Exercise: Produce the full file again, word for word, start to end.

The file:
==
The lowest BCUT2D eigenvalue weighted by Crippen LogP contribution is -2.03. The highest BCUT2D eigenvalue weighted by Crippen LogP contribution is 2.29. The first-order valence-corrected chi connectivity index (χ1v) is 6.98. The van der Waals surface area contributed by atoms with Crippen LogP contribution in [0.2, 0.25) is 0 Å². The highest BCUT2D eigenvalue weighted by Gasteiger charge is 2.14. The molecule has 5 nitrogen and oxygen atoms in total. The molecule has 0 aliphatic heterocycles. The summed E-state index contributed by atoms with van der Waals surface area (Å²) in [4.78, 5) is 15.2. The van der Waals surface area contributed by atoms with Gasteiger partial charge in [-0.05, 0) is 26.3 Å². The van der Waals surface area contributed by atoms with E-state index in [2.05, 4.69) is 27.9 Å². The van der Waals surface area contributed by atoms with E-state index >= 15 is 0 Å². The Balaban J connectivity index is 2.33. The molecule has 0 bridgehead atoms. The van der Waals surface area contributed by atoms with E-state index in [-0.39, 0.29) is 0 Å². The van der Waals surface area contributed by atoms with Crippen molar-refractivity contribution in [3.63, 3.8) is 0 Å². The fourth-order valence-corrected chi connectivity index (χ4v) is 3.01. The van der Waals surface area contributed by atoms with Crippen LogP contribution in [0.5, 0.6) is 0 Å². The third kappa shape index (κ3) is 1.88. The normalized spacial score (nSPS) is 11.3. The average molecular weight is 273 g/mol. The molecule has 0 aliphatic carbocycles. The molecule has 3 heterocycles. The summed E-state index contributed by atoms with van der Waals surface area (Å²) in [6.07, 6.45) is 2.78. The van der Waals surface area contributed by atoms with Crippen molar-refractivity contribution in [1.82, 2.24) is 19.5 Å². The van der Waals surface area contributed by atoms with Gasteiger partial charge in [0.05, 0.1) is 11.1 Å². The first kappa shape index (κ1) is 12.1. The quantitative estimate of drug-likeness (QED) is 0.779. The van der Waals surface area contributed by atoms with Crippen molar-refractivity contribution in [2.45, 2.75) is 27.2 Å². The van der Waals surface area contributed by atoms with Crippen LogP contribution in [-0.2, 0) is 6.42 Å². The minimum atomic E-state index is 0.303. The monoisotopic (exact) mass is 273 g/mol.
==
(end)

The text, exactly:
The lowest BCUT2D eigenvalue weighted by Crippen LogP contribution is -2.03. The highest BCUT2D eigenvalue weighted by Crippen LogP contribution is 2.29. The first-order valence-corrected chi connectivity index (χ1v) is 6.98. The van der Waals surface area contributed by atoms with Crippen LogP contribution in [0.2, 0.25) is 0 Å². The highest BCUT2D eigenvalue weighted by Gasteiger charge is 2.14. The molecule has 5 nitrogen and oxygen atoms in total. The molecule has 0 aliphatic heterocycles. The summed E-state index contributed by atoms with van der Waals surface area (Å²) in [4.78, 5) is 15.2. The van der Waals surface area contributed by atoms with Gasteiger partial charge in [-0.05, 0) is 26.3 Å². The van der Waals surface area contributed by atoms with E-state index in [2.05, 4.69) is 27.9 Å². The van der Waals surface area contributed by atoms with E-state index >= 15 is 0 Å². The Balaban J connectivity index is 2.33. The molecule has 0 bridgehead atoms. The van der Waals surface area contributed by atoms with E-state index in [-0.39, 0.29) is 0 Å². The van der Waals surface area contributed by atoms with Crippen molar-refractivity contribution in [3.63, 3.8) is 0 Å². The fourth-order valence-corrected chi connectivity index (χ4v) is 3.01. The van der Waals surface area contributed by atoms with Crippen LogP contribution in [0.5, 0.6) is 0 Å². The third kappa shape index (κ3) is 1.88. The normalized spacial score (nSPS) is 11.3. The average molecular weight is 273 g/mol. The molecule has 0 aliphatic carbocycles. The molecule has 3 heterocycles. The summed E-state index contributed by atoms with van der Waals surface area (Å²) in [6.07, 6.45) is 2.78. The van der Waals surface area contributed by atoms with Crippen molar-refractivity contribution in [1.82, 2.24) is 19.5 Å². The van der Waals surface area contributed by atoms with Gasteiger partial charge in [0.05, 0.1) is 11.1 Å². The first kappa shape index (κ1) is 12.1. The quantitative estimate of drug-likeness (QED) is 0.779. The van der Waals surface area contributed by atoms with Crippen molar-refractivity contribution in [2.45, 2.75) is 27.2 Å². The van der Waals surface area contributed by atoms with Crippen LogP contribution in [-0.2, 0) is 6.42 Å². The minimum atomic E-state index is 0.303. The monoisotopic (exact) mass is 273 g/mol.